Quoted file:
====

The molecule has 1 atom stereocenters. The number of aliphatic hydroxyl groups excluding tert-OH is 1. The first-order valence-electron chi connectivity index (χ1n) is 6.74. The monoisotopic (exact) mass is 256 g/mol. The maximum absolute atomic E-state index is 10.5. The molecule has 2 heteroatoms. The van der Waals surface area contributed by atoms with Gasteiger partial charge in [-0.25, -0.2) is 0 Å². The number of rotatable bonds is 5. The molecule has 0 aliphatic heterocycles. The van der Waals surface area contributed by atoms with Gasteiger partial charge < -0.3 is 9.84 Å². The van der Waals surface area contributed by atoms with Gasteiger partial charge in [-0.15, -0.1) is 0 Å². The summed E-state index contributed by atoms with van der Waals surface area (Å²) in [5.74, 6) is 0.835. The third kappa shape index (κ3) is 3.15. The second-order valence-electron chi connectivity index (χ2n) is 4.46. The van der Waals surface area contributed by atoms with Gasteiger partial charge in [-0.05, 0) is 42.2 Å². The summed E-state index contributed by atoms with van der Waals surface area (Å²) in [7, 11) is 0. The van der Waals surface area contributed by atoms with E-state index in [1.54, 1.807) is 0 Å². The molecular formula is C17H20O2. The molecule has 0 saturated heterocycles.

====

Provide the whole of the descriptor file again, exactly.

The molecule has 1 atom stereocenters. The number of aliphatic hydroxyl groups excluding tert-OH is 1. The first-order valence-electron chi connectivity index (χ1n) is 6.74. The monoisotopic (exact) mass is 256 g/mol. The maximum absolute atomic E-state index is 10.5. The molecule has 2 heteroatoms. The van der Waals surface area contributed by atoms with Gasteiger partial charge in [-0.25, -0.2) is 0 Å². The number of rotatable bonds is 5. The molecule has 0 aliphatic heterocycles. The van der Waals surface area contributed by atoms with Gasteiger partial charge < -0.3 is 9.84 Å². The van der Waals surface area contributed by atoms with Gasteiger partial charge in [-0.15, -0.1) is 0 Å². The summed E-state index contributed by atoms with van der Waals surface area (Å²) in [5.74, 6) is 0.835. The third kappa shape index (κ3) is 3.15. The second-order valence-electron chi connectivity index (χ2n) is 4.46. The van der Waals surface area contributed by atoms with Gasteiger partial charge in [-0.05, 0) is 42.2 Å². The summed E-state index contributed by atoms with van der Waals surface area (Å²) in [7, 11) is 0. The van der Waals surface area contributed by atoms with E-state index in [1.54, 1.807) is 0 Å². The molecular formula is C17H20O2. The molecule has 0 saturated heterocycles.